Professor presents research on how pianists think
Posted: October 11, 2006
LEWISBURG, Pa. - Bucknell music professor Lois Svard presented research on the brain orientation of pianists at the annual Society of Neuroscience conference. The meeting was held in Atlanta, Ga., on Oct. 14-18.
Svard's research is designed to determine whether pianists think more with the left or the right side of their brains. Both sides of the brain contribute to creativity, but in most people the left hemisphere focuses on language and analysis, while the right deals with visual images and imagination. Professionals in some fields, such as astronomy, have been shown to be more right brain-oriented, while biochemists, for example, tend to left-brain dominance.
Svard's research is the first exploration of whether musicians show a tendency toward left- or right-brain dominance. Neural networks for music are distributed throughout the brain; research has shown the left side to be more associated with rhythm, for example, while the right side processes melody.
Curiosity about brain
Teaching piano and a Capstone course on the Creative Process at Bucknell triggered Svard's curiosity about the how the brain works.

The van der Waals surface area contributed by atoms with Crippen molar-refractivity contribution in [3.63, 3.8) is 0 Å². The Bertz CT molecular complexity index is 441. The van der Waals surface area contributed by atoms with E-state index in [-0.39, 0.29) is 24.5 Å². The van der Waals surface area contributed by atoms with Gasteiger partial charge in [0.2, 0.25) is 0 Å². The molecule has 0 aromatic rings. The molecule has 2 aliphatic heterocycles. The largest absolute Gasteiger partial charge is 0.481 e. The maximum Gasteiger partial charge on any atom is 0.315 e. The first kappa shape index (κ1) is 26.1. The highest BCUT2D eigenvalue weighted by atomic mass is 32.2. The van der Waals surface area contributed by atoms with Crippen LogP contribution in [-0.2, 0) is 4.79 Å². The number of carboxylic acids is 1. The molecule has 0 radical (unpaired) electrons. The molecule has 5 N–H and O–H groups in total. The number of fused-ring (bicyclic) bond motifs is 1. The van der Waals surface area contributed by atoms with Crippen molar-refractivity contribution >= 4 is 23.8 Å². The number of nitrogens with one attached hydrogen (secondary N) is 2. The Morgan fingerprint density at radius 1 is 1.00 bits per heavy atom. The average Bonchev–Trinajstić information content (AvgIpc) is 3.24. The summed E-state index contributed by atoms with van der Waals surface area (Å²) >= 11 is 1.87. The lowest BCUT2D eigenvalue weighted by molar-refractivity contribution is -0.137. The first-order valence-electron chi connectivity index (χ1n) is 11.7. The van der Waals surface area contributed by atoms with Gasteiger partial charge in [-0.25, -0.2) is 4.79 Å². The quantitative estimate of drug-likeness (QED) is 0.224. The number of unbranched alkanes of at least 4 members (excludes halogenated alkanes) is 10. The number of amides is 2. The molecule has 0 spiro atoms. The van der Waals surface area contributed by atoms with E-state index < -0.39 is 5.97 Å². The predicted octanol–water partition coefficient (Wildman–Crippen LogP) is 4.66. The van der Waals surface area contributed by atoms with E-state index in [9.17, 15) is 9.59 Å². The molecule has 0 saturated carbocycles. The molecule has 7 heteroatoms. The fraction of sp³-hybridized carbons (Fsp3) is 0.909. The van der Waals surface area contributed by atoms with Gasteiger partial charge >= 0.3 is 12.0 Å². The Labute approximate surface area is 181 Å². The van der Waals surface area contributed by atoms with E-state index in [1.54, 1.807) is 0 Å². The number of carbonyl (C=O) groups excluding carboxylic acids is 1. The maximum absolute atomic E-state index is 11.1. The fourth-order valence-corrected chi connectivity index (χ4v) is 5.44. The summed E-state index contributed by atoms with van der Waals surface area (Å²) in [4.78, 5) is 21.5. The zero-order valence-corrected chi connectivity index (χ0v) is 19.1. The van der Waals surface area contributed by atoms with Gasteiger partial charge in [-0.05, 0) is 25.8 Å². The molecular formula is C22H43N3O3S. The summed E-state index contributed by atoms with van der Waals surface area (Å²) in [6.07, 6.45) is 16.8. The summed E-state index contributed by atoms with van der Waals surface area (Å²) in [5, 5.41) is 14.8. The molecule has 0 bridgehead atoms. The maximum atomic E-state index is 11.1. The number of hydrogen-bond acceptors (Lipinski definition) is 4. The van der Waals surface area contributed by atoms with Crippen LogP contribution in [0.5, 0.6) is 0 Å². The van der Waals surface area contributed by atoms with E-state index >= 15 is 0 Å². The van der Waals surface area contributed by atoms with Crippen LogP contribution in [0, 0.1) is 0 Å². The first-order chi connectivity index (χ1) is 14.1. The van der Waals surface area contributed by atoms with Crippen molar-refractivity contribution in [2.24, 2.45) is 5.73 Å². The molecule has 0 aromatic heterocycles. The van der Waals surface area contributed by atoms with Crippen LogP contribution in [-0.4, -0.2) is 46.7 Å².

"I'd been so aware from my years of teaching piano that students learn music in very different ways," she said. "Concepts that are easy for some people aren't for others. It just seemed that the left brain/right brain difference might account for some of that."
Svard used tests developed by Bruce Morton, a neuroscientist from the University of Hawaii, to determine whether a person is left- or right-brain oriented. Of 71 professional and student pianists who took the two tests, 65 percent were right-brain oriented. Earlier research by Morton found that high school students tend to be evenly divided between left- and right-brain orientation and college freshmen lean slightly toward left-brain orientation.
Application to teaching
For Svard, who is right-brain oriented, the most exciting part of the research is the application to teaching and performing.
"Here we have two different kinds of thinking," she said. "What does that actually mean in terms of teaching and what does it mean in terms of my own and my students' performance? How can I put all of these ideas together?"
Abstracts of presentations from Neuroscience 2006 are available at www.sfn.org.
Posted Oct. 11, 2006
Modified Oct. 25, 2006
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